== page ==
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Afghanistan

Section 1. Respect for the Integrity of the Person, Including Freedom from:

b. Disappearance

There were reports of disappearances committed by security forces and antigovernment forces alike.

UNAMA, in its biannual Report on the Treatment of Conflict-Related Detainees, reported multiple allegations of disappearances by the ANP in Kandahar.

Two professors, working for the American University of Afghanistan and kidnapped by the Taliban in 2016 in Kabul, remained in captivity.

Iraq

Section 1. Respect for the Integrity of the Person, Including Freedom from:

b. Disappearance

There were frequent reports of enforced disappearances by or on behalf of government forces, including ISF, Federal Police, PMF, Peshmerga, and Asayish, as well as by nongovernment militias and criminal groups. ISIS, however, was responsible for most attributable disappearances. The International Commission on Missing Persons estimated 250,000 to a million persons remained missing from decades of conflict and human rights abuses.

Many suspected members of ISIS and individuals close to them were among those subject to forced disappearance. In April Amnesty International alleged that government forces (both central government and KRG) were responsible for the forced disappearance of thousands of men and boys since 2014. Amnesty reported that, in and around Mosul, the majority of arbitrary arrests and enforced disappearances originated at screening sites near battle front lines overseen by government forces, including the ISF, PMF, and Peshmerga, and lacked safeguards and due process. A September HRW report documented 74 specific cases of men and four additional cases of boys reportedly forcibly disappeared by government forces between April 2014 and October 2017. HRW attributed responsibility for 28 disappearances to the Iran-aligned terrorist PMF group Kata’ib Hezbollah (KH), 14 to the “Prime Minister’s Special Forces,” and 12 to the National Security Service (NSS).

In its September report, HRW detailed a case in which a man from al-Qaim said his sons’ wives told him that KH detained his sons at al-Razzazza checkpoint in Karbala Governorate in 2016 as they were traveling with their families to Baghdad. The man said KH released the women but provided no reason for detaining the two men, who remained missing.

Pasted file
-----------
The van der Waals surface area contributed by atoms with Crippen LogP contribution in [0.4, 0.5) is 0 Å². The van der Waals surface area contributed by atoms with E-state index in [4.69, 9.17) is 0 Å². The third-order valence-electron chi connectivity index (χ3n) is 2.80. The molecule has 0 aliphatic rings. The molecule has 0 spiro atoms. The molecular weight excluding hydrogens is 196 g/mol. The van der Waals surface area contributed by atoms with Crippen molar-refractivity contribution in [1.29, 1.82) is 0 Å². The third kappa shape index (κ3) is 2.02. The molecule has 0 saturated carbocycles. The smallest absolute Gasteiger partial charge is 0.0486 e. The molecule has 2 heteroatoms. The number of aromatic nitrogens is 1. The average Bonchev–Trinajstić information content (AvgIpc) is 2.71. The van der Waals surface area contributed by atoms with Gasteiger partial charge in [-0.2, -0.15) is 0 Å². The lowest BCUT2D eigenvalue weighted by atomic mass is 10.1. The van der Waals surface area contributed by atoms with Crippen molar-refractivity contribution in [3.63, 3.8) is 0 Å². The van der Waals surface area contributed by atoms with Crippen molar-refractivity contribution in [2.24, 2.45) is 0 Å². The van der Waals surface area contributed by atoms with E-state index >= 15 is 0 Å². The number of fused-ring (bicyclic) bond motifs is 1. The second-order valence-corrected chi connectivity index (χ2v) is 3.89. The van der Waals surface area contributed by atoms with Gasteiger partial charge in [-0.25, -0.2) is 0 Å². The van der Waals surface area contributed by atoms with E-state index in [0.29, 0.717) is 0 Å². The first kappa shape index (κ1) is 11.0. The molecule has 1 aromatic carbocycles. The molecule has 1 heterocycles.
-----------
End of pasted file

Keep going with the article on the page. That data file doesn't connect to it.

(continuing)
Individuals, militias, and organized criminal groups carried out abductions and kidnappings for personal gain or for political or sectarian reasons. Media reported that on June 8, unknown gunmen reportedly abducted a retired army officer who was working in the market in Mahaweel, Babil Governorate.

Syria

Section 1. Respect for the Integrity of the Person, Including Freedom from:

b. Disappearance

There were numerous reports of disappearances by or on behalf of government authorities. The UN COI reported the number of forced disappearances remained high. Human rights groups’ estimates of the number of disappearances since 2011 varied widely, but all estimates pointed to disappearances as a common practice. In August the SNHR attributed 86 percent of the estimated 95,000 forced disappearances from 2011 until August to the government. The government reportedly targeted critics, specifically journalists, medical personnel, antigovernment protesters, their families, and associates. The majority of disappearances reported by activists, human rights observers, and international nongovernmental organizations (NGOs) appeared to be politically motivated, and a number of prominent political prisoners remained missing (see section 1.e.).

In July the government began publishing notifications of thousands of deaths of detainees in government detention facilities. The SNHR reported the number of detainees certified as dead was unknown but estimated it to be in the thousands. The government did not announce publication of notifications on updated state registers. According to media reports, many families were unaware of the status of their detained family members and discovered relatives they believed to be alive had died months or years earlier.

For example, in 2011 the Air Force Security Branch detained Yahya Shurbaji, an activist known for his promotion of nonviolent protest. Shurbaji’s health and whereabouts remained unknown until July when his family received confirmation that he died at Sednaya Prison in 2013. The government claimed Shurbaji died of natural causes, but he shared the same date of death with at least three other detainees at Sednaya Prison, the subject of numerous reports of torture and extrajudicial killings since 2011.

The COI reported that fears of arbitrary arrests and detention prevented IDPs from returning to their homes in areas retaken by government forces. The COI noted that the families of disappeared persons often feared to approach authorities to inquire about the locations of their relatives; those who did so had to pay large bribes to learn the locations of relatives or faced systematic refusal by authorities to disclose information about the fate of disappeared individuals.

Armed groups not affiliated with the government also reportedly abducted individuals, targeting religious leaders, aid workers, suspected government affiliates, journalists, and activists (see section 1.g.).

The government made no efforts to prevent, investigate, or punish such actions.

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U.S. Department of State

The Lessons of 1989: Freedom and Our Future